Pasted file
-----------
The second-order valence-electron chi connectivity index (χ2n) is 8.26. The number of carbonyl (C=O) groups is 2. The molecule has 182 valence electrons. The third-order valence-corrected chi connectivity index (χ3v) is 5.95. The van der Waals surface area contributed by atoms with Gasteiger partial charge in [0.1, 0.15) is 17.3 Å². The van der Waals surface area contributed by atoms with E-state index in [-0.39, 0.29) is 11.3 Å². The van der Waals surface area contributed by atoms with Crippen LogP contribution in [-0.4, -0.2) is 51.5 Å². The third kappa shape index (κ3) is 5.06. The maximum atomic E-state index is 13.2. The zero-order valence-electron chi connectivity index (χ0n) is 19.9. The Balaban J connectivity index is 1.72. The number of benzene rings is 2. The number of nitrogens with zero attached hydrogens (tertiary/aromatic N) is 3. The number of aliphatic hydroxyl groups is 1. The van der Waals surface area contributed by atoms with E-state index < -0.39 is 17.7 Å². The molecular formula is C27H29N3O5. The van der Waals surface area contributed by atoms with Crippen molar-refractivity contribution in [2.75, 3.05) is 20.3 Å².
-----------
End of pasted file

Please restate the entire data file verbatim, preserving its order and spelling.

The second-order valence-electron chi connectivity index (χ2n) is 8.26. The number of carbonyl (C=O) groups is 2. The molecule has 182 valence electrons. The third-order valence-corrected chi connectivity index (χ3v) is 5.95. The van der Waals surface area contributed by atoms with Gasteiger partial charge in [0.1, 0.15) is 17.3 Å². The van der Waals surface area contributed by atoms with E-state index in [-0.39, 0.29) is 11.3 Å². The van der Waals surface area contributed by atoms with Crippen LogP contribution in [-0.4, -0.2) is 51.5 Å². The third kappa shape index (κ3) is 5.06. The maximum atomic E-state index is 13.2. The zero-order valence-electron chi connectivity index (χ0n) is 19.9. The Balaban J connectivity index is 1.72. The number of benzene rings is 2. The number of nitrogens with zero attached hydrogens (tertiary/aromatic N) is 3. The number of aliphatic hydroxyl groups is 1. The van der Waals surface area contributed by atoms with E-state index < -0.39 is 17.7 Å². The molecular formula is C27H29N3O5. The van der Waals surface area contributed by atoms with Crippen molar-refractivity contribution in [2.75, 3.05) is 20.3 Å².